there's a writing palooza. palooza everywhere

Dear all,

I’ve had a lot of writing published recently. Please don’t think for a moment that this is evidence that my manic logorrhea has advanced into the Covid-times, for it has not. On the contrary, I spend my days prone and snacking, tossing bon mots into the ether, twisting my arm, face, and angle lamp to produce the more viable selfie, and lighting candles with no goal in mind. But writing, as we know (well, not as we know, since I suppose this is an exception) tends to take a long time to grind through the gears of publication. So, the pre-Covid boom months have yielded their fruit, and it is possible for me to share it all with you.

Please enjoy, “Blood Pink,” in Social Text Online, co-authored with my brilliant friend and colleague Kristin Grogan of Rutgers University. “Blood Pink” is a response to the Gorsuch-authored Supreme Court decision in Bostock vs. Clayton County, in which Kristin and I attempt to work through the contradictions of a case that massively advances the public rights of trans and queer people, but does so on the basis of a person’s being “out at work.” We’re both work abolitionists, and we’re attempting to imagine a radically abolitionist response to Bostock, turning to the poetry of Danez Smith, and the hacky movie trope of the over-made-up corpse.

Please also enjoy my review of Jen Manion’s book Female Husbands, which was published last week in The Guardian. Manion’s work, I argue, exemplifies some of the methodological challenges of trans historiography, while also forcefully and intuitively confronting the oddly influential claim that there is no trans history, and that trans people sprang into being some time in the 1990s. (I initially included a more direct challenge to that argument as it was developed in a lecture of Selina Todd’s, but of course, free speech being what it is, that part was edited out. With my permission, I should add.)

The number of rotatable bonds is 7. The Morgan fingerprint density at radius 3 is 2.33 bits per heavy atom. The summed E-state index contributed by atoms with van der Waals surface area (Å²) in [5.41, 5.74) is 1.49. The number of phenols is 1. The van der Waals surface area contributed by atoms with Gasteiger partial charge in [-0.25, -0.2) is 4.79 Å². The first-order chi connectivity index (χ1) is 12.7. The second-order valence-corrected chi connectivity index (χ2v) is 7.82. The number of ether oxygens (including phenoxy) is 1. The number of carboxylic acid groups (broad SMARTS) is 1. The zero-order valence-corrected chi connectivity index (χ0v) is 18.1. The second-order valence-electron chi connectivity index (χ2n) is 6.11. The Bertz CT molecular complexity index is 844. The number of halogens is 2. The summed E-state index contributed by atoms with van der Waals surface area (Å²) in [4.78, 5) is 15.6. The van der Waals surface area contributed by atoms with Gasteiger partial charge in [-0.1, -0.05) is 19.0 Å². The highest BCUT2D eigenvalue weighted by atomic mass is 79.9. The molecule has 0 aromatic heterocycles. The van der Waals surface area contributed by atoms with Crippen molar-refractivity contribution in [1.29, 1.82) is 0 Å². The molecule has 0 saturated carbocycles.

Please enjoy “Trans Realism, Psychoanalytic Practice, and the Rhetoric of Technique,” published recently in Critical Inquiry. This essay on George Eliot and Sigmund Freud argues that the two shared a sense of their work as immanently efficacious, and also (perhaps surprisingly) saw that notion of efficacy as intimately implicated within transsexual desire. This is the first of the three essays that I’ve started calling THE PRINCESS PEACH TRILOGY, on trans feminism, psychoanalysis, emergence, and ontology that is followed by “The King’s Two Anuses: Trans Feminism and Free Speech,” published earlier this year in Differences: A Journal of Feminist Cultural Studies, and to be concluded with an essay entitled “Egg Theory’s Early Style,” in TSQ. You can try to decipher the princess peach if you want.

Please enjoy “I’m So Into Avoiding You,” published today in The New Inquiry, an interview with my friend Charlie Markbreiter, whose TinyLetter is definitely worth subscribing too. We discuss avoidance, queer theory, political aesthetics, the relationship between trans feminism and psychoanalysis, and it ends with me heading out to roast a chicken.

Lastly: I’m sure many of you are aware that Danny and I have been, for the last two weeks, publicly agitating for greater accountability and safeguarding in the youth ministries at Menlo Church, beginning with the sacking of Danny’s biological father, the Senior Pastor John Ortberg. These past months have been grueling and distressing for both of us, but we are grateful for the opportunities to be useful that we have been given. If you are interested in learning more about the situation at Menlo, you can read this Twitter thread, or else review the timeline of events that we’ve reported here.

I’ll have more writing going up before too long, I think–not least the long-awaited egg essay. But for the moment, that’s enough, right?

Love and solidarity,